The elders of the town requested for an audience with the Colonel and begged him to allow them to bury the dead. Expensive gifts and bribe money had relaxed Colonel Welana a little, he finally yielded.
“If the rebels do anything here, Ona’s fate awaits Keren,” he threatened, “You need to convince your bandit children to stop. Now go. You have until curfew time to finish burying the bandits of Ona,” he told them.
The whole town mobilized for the job though no one had an idea what to expect once there. Jemal joined the students and went to Ona taking a shortcut, crawling from under the barbed wire fence of the school. They crossed the open space to the citrus gardens and to the dry Daari River. Some students climbed the hills towards Ona; Jemal and his friend Khalid went through the highway that passed the village and found mounds of charred substances still smoking.
The village had been razed to the ground and one couldn’t tell whether the many heaps were debris of charred huts or remains of animals and people. A strange suffocating odor of noxious gases filled the village—burned huts, grain, animals and people. It smelled of meat being grilled, the village smelled of death. For the first time the stench of death didn’t carry the smell of DDT.
The day death arrived at Ona, most of the men had left to Keren for the holiday prayer or for work. Women, children, the old and the sick remained in the village wishing to celebrate Eid. Most of the scattered remains were shot at close range and the bodies had no pieces of jewelry, coin or anything of value left on them. Charred bodies, blood soaked bodies, bodies of children and bodies of women with open bellies, were strewn around, some burned while sleeping, others charred in squatting positions. A near-death tired baby with closed eyes still sucked the breast of his dead mother among piles of bloated bodies that let out a putrid odor. Jemal saw the ripped ear lobe of the mother, an obvious sign of a fiercely snatched tellal, a pricy crescent-shaped golden earring. Janhoi’s army didn’t only shoot the people; they robbed Ona of its meager wealth. The woman must have fished it out from a safe place to wear it on the holiday when the villagers put on bright clothes. White. The color of death. Some clothes shined under the sun and flapped with each gust of wind and each breeze that carried the stench of death.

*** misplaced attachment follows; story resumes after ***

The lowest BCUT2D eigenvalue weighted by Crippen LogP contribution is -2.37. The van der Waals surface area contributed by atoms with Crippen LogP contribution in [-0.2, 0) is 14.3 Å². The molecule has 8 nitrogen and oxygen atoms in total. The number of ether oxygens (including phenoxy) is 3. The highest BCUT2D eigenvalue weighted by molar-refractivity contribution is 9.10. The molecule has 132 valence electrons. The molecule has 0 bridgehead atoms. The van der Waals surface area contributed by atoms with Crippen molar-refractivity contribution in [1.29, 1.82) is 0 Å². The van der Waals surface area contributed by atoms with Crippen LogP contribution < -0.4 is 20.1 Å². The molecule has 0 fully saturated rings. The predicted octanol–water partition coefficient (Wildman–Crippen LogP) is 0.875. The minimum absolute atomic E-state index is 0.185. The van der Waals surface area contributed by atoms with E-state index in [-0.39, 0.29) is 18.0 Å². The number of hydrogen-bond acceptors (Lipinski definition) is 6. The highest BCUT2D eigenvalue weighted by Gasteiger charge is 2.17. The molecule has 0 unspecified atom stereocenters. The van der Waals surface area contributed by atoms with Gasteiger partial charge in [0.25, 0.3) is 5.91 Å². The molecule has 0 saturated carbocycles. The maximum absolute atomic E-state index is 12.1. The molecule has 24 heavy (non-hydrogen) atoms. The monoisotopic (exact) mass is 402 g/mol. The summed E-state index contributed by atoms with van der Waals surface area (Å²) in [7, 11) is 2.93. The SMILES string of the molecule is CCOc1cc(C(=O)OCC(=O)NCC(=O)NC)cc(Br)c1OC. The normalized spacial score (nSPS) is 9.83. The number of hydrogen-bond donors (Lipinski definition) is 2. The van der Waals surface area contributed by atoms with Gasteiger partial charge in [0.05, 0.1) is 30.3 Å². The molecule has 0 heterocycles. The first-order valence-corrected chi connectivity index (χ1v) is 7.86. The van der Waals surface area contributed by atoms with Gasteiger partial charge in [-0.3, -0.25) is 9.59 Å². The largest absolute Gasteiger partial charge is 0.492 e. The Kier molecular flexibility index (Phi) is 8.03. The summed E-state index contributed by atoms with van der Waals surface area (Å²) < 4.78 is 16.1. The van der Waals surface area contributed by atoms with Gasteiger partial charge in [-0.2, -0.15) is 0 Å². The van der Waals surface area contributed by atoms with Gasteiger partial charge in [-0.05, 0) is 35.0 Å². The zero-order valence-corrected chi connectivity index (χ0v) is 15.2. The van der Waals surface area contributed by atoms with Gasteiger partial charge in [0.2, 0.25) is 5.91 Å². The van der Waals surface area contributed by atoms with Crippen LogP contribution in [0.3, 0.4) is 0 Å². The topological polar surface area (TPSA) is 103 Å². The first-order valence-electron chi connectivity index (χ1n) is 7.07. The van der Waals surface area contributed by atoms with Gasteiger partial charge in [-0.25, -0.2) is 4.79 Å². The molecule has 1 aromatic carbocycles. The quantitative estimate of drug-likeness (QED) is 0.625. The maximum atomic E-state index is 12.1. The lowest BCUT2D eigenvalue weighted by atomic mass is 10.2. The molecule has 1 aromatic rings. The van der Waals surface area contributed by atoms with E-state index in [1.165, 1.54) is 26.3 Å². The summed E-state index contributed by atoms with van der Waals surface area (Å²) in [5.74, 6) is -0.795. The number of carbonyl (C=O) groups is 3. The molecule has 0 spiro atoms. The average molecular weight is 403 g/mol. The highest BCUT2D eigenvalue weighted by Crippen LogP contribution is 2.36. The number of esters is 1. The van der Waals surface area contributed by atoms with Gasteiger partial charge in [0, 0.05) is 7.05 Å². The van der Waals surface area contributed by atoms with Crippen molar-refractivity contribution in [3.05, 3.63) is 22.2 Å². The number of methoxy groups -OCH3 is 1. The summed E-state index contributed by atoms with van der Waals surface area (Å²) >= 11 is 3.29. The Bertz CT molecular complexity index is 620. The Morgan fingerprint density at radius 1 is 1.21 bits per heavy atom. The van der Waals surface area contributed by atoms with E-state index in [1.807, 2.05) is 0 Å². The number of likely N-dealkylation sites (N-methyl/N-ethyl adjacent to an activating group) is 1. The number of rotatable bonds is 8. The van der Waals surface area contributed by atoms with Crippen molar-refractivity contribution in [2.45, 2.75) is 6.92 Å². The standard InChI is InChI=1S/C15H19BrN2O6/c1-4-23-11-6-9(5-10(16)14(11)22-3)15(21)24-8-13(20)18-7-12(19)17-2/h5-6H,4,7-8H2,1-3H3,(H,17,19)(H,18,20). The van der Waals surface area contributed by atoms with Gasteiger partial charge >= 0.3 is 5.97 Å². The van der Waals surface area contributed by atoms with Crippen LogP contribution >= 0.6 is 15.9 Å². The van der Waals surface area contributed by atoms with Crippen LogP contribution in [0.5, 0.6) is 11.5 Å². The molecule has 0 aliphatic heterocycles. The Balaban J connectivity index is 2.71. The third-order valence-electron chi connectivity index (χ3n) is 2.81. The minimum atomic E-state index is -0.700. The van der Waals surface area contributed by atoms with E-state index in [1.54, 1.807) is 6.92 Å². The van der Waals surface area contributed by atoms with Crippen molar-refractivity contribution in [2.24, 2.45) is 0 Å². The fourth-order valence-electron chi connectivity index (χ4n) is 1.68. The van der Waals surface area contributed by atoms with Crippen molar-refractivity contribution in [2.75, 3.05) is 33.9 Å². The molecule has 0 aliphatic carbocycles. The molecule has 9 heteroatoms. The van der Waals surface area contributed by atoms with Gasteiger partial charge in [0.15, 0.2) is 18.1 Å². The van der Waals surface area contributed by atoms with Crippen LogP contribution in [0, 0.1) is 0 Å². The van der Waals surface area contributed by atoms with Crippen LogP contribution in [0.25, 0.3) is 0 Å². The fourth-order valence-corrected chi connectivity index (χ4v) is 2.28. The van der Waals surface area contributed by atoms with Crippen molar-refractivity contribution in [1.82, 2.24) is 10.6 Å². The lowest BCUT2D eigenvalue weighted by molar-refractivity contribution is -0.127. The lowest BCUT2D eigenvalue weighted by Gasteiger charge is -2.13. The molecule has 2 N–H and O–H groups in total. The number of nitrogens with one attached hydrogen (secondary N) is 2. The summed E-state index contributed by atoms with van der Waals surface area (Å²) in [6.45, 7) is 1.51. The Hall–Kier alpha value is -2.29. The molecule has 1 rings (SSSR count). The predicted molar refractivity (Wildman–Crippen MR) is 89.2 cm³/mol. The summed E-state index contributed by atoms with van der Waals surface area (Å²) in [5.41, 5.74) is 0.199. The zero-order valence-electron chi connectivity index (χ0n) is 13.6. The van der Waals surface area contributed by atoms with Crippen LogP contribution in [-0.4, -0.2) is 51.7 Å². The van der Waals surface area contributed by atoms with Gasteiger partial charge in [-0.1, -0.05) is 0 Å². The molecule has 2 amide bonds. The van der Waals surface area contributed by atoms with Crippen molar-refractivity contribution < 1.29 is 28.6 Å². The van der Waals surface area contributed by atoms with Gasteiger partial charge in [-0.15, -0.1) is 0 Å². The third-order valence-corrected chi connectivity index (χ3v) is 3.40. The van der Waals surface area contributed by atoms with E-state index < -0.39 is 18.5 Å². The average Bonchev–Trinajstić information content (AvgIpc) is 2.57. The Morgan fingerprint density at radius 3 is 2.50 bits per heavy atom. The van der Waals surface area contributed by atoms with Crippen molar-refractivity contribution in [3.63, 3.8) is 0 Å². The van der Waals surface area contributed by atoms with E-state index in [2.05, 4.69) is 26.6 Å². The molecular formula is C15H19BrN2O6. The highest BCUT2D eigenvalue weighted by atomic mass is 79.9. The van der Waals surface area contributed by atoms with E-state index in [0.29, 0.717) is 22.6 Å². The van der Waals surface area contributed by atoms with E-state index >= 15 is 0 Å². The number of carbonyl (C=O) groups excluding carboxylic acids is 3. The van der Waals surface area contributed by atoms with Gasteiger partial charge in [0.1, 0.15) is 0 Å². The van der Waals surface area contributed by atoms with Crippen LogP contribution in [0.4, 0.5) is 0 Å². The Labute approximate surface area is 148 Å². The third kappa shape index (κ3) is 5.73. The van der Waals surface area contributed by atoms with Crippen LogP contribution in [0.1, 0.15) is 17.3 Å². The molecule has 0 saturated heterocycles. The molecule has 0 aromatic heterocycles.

The students combed far areas around the villages in search of bodies. A heap one thought was of wood would suddenly reveal a charred body. If not for the shape and probably some skin, a strand of thinly braided hair, an unburned part of the skull, it was hard to tell the human remains from the rest. Jemal saw bodies sprayed with bullets at the bottom of ravines, they were probably trying to escape death. Maybe they were shot by the ant-sized soldiers that he saw the day of the massacre.
Spotting a half burned house, Khalid and Jemal approached to check. Inside, under what used to be a bed, the body of a woman had turned to charcoal. She must have been crawling on all fours, she could have been hiding under the bed when the merciless shot hit, or maybe she just suffocated and died. They removed the charred bed frame and prepared to lift the body. Jemal held the body by the hand and Khalid lifted it by the leg but suddenly the leg snapped off and remained in his hands. Jemal felt a sudden nausea and he threw up. His stomach lurched and retched; he could only spit some acidic, yellowish liquid. It was then that Hamid the Muezzin , the prayer caller, came to his rescue and stared at him in disgust.